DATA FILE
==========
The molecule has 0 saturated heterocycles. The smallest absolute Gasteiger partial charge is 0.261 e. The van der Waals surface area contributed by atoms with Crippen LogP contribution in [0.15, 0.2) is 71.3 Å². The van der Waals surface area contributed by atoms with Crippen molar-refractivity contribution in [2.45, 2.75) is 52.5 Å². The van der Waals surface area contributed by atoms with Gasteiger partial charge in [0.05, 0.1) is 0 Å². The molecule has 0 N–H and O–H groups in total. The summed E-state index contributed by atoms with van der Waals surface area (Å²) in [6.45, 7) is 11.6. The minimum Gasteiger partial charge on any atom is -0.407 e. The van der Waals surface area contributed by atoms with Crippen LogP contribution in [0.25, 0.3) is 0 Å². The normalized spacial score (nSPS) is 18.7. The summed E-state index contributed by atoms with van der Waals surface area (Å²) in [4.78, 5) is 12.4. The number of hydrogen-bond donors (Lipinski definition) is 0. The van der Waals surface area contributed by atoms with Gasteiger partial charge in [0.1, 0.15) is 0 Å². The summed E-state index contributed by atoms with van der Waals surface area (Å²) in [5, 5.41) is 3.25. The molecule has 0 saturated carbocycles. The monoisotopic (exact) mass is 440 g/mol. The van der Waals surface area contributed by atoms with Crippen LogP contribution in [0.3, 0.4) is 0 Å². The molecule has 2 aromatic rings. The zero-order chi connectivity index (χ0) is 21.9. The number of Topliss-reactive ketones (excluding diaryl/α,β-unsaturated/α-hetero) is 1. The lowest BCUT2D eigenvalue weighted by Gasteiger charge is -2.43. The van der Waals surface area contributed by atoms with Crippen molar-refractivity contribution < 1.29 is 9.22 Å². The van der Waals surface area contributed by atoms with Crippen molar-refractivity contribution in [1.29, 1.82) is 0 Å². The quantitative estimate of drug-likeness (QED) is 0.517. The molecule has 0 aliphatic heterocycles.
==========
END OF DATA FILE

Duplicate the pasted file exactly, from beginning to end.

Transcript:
The molecule has 0 saturated heterocycles. The smallest absolute Gasteiger partial charge is 0.261 e. The van der Waals surface area contributed by atoms with Crippen LogP contribution in [0.15, 0.2) is 71.3 Å². The van der Waals surface area contributed by atoms with Crippen molar-refractivity contribution in [2.45, 2.75) is 52.5 Å². The van der Waals surface area contributed by atoms with Gasteiger partial charge in [0.05, 0.1) is 0 Å². The molecule has 0 N–H and O–H groups in total. The summed E-state index contributed by atoms with van der Waals surface area (Å²) in [6.45, 7) is 11.6. The minimum Gasteiger partial charge on any atom is -0.407 e. The van der Waals surface area contributed by atoms with Crippen LogP contribution in [0.25, 0.3) is 0 Å². The normalized spacial score (nSPS) is 18.7. The summed E-state index contributed by atoms with van der Waals surface area (Å²) in [4.78, 5) is 12.4. The number of hydrogen-bond donors (Lipinski definition) is 0. The van der Waals surface area contributed by atoms with Gasteiger partial charge in [0.1, 0.15) is 0 Å². The summed E-state index contributed by atoms with van der Waals surface area (Å²) in [5, 5.41) is 3.25. The molecule has 0 saturated carbocycles. The monoisotopic (exact) mass is 440 g/mol. The van der Waals surface area contributed by atoms with Crippen LogP contribution in [0.3, 0.4) is 0 Å². The molecule has 2 aromatic rings. The zero-order chi connectivity index (χ0) is 21.9. The number of Topliss-reactive ketones (excluding diaryl/α,β-unsaturated/α-hetero) is 1. The lowest BCUT2D eigenvalue weighted by Gasteiger charge is -2.43. The van der Waals surface area contributed by atoms with Crippen molar-refractivity contribution < 1.29 is 9.22 Å². The van der Waals surface area contributed by atoms with Crippen molar-refractivity contribution in [1.29, 1.82) is 0 Å². The quantitative estimate of drug-likeness (QED) is 0.517. The molecule has 0 aliphatic heterocycles.